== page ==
Ash Barker
Slum Life Rising: How to Enflesh Hope within a New Urban World
UNOH Publications, 2012
ISBN-13: 978-0987099433


"Slum Life Rising will be essential reading for missionaries and mission leaders. There are no easy answers here to complex dilemmas."


In Slum Life Rising, Ash Barker explores the demographic, development, theological, personal and teamwork challenges of responding to the appalling poverty in urban slum and squatter settlements. 

Combining global perspectives with case studies from Klong Toey in Bangkok, and not avoiding the complexities of power, financial and health dilemmas, he presents an imagination-grabbing approach to incarnational mission of ‘enfleshing hope’  in situations of despair that I find it hard to comprehend. With more than one billion people ‘living in shit’ (to borrow from Mike Davis’ description), and likely two billion by 2030 and three billion by 2050, the writer has convinced this reviewer that this will be one of the most missiologically significant issues in the 21st century. 

Barker explored a Christian response to slums as a PhD thesis with Whitley College, MCD University of Divinity. This book is a result of that research and Barker’s 20 years of urban mission in Melbourne and Bangkok. It follows Richard Osmer‘s practical theology framework of asking ‘what is going on?’ (the descriptive task), ‘why is this going on?’ (the interpretive task), ‘what ought to be going on?’ (the normative task), and ‘how might we respond?' (the pragmatic task). 

It is a complex task, firstly, to describe the nature of slums and explore how Christians are responding to this huge and expanding humanitarian crisis (or not). In three chapters of Part A, Barker offers an insightful snapshot of slums and squatter neighbourhoods: chapter one introduces them with a Klong Toey case study, chapter two offers a global perspective and chapter three investigates Christian responses. Barker uses the terms ‘slums’ to refer to living conditions, ‘squatter’ to refer to legal concerns, and ‘neighbourhoods’ to refer to their shared space and connections. He describes them as a ‘perfect storm’ of poverty because of their seemingly overwhelming complex and enmeshed poverty: "The various ‘fronts’ of poverty kept thundering together, causing misery to multitudes: evictions, fires, floods, urbanisation, vulnerable employment conditions, dangerous housing conditions, sewerage inadequacies, superstitions, corrupt officials, language barriers, sanitation problems, AIDS and other preventable infectious diseases, premature deaths of children, the disabled and the elderly, and often no meaningful connection with Christians".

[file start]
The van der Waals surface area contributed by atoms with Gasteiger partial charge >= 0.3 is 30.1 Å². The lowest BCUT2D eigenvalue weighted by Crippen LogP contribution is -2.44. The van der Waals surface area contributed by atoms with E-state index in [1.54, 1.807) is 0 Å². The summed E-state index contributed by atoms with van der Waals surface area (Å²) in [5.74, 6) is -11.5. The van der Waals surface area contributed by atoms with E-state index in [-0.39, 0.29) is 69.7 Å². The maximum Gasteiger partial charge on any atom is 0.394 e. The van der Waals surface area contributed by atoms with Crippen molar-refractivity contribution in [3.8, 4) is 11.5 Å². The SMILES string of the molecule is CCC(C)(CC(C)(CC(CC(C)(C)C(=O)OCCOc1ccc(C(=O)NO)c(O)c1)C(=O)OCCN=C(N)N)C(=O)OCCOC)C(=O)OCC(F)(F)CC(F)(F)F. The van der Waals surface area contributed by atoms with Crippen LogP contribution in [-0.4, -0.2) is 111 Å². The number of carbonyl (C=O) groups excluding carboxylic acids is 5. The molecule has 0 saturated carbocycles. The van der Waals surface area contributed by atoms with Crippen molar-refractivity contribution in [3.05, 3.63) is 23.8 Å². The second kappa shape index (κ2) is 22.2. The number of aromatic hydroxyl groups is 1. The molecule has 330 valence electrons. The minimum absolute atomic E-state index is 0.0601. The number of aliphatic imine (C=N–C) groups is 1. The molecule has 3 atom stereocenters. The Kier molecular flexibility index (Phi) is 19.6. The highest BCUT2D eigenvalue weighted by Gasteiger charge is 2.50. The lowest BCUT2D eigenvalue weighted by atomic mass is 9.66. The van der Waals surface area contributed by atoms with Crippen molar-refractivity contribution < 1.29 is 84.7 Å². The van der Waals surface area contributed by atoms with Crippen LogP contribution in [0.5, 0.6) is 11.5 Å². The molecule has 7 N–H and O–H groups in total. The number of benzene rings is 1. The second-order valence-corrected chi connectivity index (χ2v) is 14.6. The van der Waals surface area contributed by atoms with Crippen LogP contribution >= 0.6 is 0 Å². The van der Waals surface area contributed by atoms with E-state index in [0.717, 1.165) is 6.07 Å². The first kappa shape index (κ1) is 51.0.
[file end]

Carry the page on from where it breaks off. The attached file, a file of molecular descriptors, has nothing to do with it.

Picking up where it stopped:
Part B offers how Barker interprets why ministry in that context is so challenging and why there are so few Christians and Christian workers. Chapter four takes the reader back to Klong Toey and explains the hazardous conditions that impede health, transformation, church growth and poverty alleviation. Even where scant resources are indeed allocated, long-term participatory development practices are not always followed. Aid and development in slums is not as easy to manage or promote as in more stable rural areas. Moreover, there is a range of incarnational approaches to mission, but many of them have serious limitations in slums, for example, how to live simply, look after missionary children, and decide who to help (and thus often to let live). Chapter five grapples with the theological rejection of incarnational methodology by some scholars. Chapter six discusses what incarnation can mean including relocation, crossing cultures and simple lifestyle. Chapter seven evaluates whether incarnational mission can be just one core value (among many) in urban mission.